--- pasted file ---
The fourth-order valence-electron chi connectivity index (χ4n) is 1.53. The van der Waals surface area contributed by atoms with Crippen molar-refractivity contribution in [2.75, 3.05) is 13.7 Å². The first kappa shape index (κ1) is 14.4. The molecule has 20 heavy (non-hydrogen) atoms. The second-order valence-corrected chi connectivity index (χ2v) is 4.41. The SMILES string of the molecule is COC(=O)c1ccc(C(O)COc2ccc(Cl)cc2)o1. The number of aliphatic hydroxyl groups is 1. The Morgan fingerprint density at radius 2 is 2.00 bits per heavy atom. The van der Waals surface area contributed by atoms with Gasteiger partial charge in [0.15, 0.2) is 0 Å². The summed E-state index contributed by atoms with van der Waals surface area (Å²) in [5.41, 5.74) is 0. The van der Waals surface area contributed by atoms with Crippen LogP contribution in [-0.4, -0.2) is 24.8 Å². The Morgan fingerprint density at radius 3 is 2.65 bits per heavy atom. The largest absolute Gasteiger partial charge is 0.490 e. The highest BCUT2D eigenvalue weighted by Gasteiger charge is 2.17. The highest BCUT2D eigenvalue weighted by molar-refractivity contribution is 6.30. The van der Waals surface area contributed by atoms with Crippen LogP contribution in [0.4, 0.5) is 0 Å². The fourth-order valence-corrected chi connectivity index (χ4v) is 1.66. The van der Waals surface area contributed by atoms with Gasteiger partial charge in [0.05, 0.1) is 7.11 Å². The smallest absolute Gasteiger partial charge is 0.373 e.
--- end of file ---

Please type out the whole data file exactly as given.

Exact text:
The fourth-order valence-electron chi connectivity index (χ4n) is 1.53. The van der Waals surface area contributed by atoms with Crippen molar-refractivity contribution in [2.75, 3.05) is 13.7 Å². The first kappa shape index (κ1) is 14.4. The molecule has 20 heavy (non-hydrogen) atoms. The second-order valence-corrected chi connectivity index (χ2v) is 4.41. The SMILES string of the molecule is COC(=O)c1ccc(C(O)COc2ccc(Cl)cc2)o1. The number of aliphatic hydroxyl groups is 1. The Morgan fingerprint density at radius 2 is 2.00 bits per heavy atom. The van der Waals surface area contributed by atoms with Gasteiger partial charge in [0.15, 0.2) is 0 Å². The summed E-state index contributed by atoms with van der Waals surface area (Å²) in [5.41, 5.74) is 0. The van der Waals surface area contributed by atoms with Crippen LogP contribution in [-0.4, -0.2) is 24.8 Å². The Morgan fingerprint density at radius 3 is 2.65 bits per heavy atom. The largest absolute Gasteiger partial charge is 0.490 e. The highest BCUT2D eigenvalue weighted by Gasteiger charge is 2.17. The highest BCUT2D eigenvalue weighted by molar-refractivity contribution is 6.30. The van der Waals surface area contributed by atoms with Crippen LogP contribution in [0.4, 0.5) is 0 Å². The fourth-order valence-corrected chi connectivity index (χ4v) is 1.66. The van der Waals surface area contributed by atoms with Gasteiger partial charge in [0.05, 0.1) is 7.11 Å². The smallest absolute Gasteiger partial charge is 0.373 e.